Nadine Morano, the junior minister for family affairs, has tried to backtrack for days after she was filmed at another debate advising young French Muslims how to fit in. “What I want,” she said, “is that they love France when they live in this country, they get a job, they not use slang … and not wear their caps back to front.”

I absolutely love the junior minister's remarks about the characteristics of all powerful, unstoppable, heritage-endangering Islam. If you somehow missed that in the last paragraph, that dangerous foreign religion apparently consists of:

Hating France

Not getting a job

Using slang

Wearing [baseball] caps back to front.

Straight out of the Arabian desert in the seventh century! I might buy some of this had I not been a teenager in the 60s, when I was told that wearing jeans to school and growing your hair too long made you some kind of outlaw. Same, same.

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Friday, December 04, 2009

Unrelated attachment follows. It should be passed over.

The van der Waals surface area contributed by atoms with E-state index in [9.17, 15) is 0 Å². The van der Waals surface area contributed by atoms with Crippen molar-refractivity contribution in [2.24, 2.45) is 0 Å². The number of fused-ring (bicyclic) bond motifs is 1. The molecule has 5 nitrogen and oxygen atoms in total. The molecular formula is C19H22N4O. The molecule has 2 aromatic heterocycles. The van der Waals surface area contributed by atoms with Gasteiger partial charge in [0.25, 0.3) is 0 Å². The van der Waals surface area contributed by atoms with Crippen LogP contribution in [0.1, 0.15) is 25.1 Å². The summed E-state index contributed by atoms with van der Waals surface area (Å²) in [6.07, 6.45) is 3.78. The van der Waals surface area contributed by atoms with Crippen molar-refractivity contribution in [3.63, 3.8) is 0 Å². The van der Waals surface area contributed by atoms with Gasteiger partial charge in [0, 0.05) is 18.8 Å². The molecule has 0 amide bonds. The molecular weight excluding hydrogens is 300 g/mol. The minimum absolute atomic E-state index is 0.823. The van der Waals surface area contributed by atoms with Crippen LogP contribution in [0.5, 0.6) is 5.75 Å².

Squires or esquires?

Here is an experiment in polling your potential audience, expert and amateur.

I am currently writing a book on 14th century military affairs. I talk a lot about "squires" or "esquires." I am not sure which word to use.

The early 14th century was a period when "squire/esquire" went from meaning "a military servant, usually lightly armed" to meaning "a lesser gentleman warrior" of the kind who had substantial equipment and might have been a knight bachelor in an earlier era. At least this seems to have happened in the Anglo-French world. Although there seem to have been a few squires/esquires hanging around in the mid-14th century who were not considered gentlemen, my sources show that they mostly were gentleman, quite distinct from other military servants like sergeants or valets, even when the latter had some armor and were considered effective fighters.

I am very interested in hearing from you about which word seems more suitable to you, and why. I would appreciate it if you answered in my comment section here, rather than on Facebook.

I would appreciate expert opinion, but if you consider yourself an ordinary reader don't hold back.

goofy gamer squires.

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Tuesday, November 24, 2009